The ocean’s much larger heat capacity acts as “memory” suppressing the atmosphere’s “high-frequency variability” (over time scales of weeks) while producing oceanic motions that vary over longer time scales. This paradigm aims to explain how low-frequency variability emerges in the ocean. But, recently, this paradigm has been challenged.
Tag Archive: ocean models
CLEX’s world-leading research in Oceans Extremes, particularly around marine heatwaves, explains why this research program has come into being as a standalone area of investigation amidst the rearrangement of the CLEX research programs.
In this study, the researchers used a high-resolution numerical simulation of the cold tongue region to show that strong turbulent mixing occurs not only on the Equator, but also off the Equator on the edge of the cold tongue associated with passing energetic oceanic waves with periods of 15-40 days known as Tropical Instability Waves.
CLEX researchers found coastal marine heatwave hotspots were concentrated along the Mediterranean Sea, Japan Sea, south‐eastern Australia and the north‐eastern coast of the United States. They also found the frequency of these events and their duration globally increased by 1–2 events per decade and 5–20 days per decade. Most of the marine heatwave hotspots identified were associated with high upward trends.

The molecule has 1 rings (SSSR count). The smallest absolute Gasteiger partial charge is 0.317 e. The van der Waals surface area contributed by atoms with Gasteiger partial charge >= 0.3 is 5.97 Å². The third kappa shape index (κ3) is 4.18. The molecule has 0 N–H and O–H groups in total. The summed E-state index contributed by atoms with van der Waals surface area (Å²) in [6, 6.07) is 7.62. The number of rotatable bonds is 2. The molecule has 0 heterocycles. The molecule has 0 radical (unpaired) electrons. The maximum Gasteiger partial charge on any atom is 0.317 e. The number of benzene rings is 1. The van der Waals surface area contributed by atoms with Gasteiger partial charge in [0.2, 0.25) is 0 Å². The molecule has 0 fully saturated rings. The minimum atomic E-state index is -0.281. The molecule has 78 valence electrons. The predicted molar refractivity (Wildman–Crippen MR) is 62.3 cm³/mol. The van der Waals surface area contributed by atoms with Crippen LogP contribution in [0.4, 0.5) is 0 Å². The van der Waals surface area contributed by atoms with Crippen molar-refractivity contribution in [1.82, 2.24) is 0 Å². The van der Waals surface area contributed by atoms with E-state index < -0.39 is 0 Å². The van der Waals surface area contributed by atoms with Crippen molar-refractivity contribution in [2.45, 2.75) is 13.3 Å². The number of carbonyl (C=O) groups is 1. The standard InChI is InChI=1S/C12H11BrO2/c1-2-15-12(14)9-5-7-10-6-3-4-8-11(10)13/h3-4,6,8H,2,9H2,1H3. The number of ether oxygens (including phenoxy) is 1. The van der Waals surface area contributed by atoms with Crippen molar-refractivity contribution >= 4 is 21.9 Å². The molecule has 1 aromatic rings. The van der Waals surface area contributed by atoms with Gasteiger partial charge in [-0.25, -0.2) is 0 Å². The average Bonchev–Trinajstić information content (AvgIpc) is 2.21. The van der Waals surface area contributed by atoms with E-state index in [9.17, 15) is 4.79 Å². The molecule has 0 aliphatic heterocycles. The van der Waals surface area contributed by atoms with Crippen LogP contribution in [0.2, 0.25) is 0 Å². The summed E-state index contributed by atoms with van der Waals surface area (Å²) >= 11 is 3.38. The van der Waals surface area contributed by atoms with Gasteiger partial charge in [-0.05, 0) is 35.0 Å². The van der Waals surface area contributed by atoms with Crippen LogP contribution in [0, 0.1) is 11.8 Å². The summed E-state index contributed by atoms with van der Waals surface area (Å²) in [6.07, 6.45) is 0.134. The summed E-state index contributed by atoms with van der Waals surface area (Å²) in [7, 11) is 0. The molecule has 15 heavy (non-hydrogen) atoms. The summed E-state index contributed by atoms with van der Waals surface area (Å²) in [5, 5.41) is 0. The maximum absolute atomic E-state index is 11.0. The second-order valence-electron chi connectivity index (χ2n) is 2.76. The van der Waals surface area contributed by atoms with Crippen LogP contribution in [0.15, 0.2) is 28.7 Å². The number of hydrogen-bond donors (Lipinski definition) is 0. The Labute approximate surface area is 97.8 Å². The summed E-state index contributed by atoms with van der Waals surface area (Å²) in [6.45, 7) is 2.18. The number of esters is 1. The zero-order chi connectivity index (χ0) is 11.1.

Using ocean model simulations, this study demonstrates that the unusual behaviour of Indian Ocean temperatures over the past 60 years was mainly due to wind conditions.
What would happen if we suddenly warmed the entire ocean at the sea-surface? Would suddenly cooling it down cause an equal and opposite response? Using ocean climate models we have carried out these and many more extreme experiments. The student will explore the asymmetric and often surprising behaviour of the ocean.
This project investigates access pathways of the relatively warm water to the continental shelf by analysing output from a coupled ocean – sea ice model. The student will gain experience in polar oceanography and in the analysis and visualisation of large numerical datasets using python.
In this work, CLEX researchers compared the performance of three ocean simulations – with low, medium and high resolutions – when representing marine heatwaves.
CLEX researchers and colleagues examined the movement of surface water into the depths of the ocean in response to these wind changes using a global ocean model.
Marshall Ward (NCI) gives an overview of Payu, a tool for running ocean and coupled models on Raijin.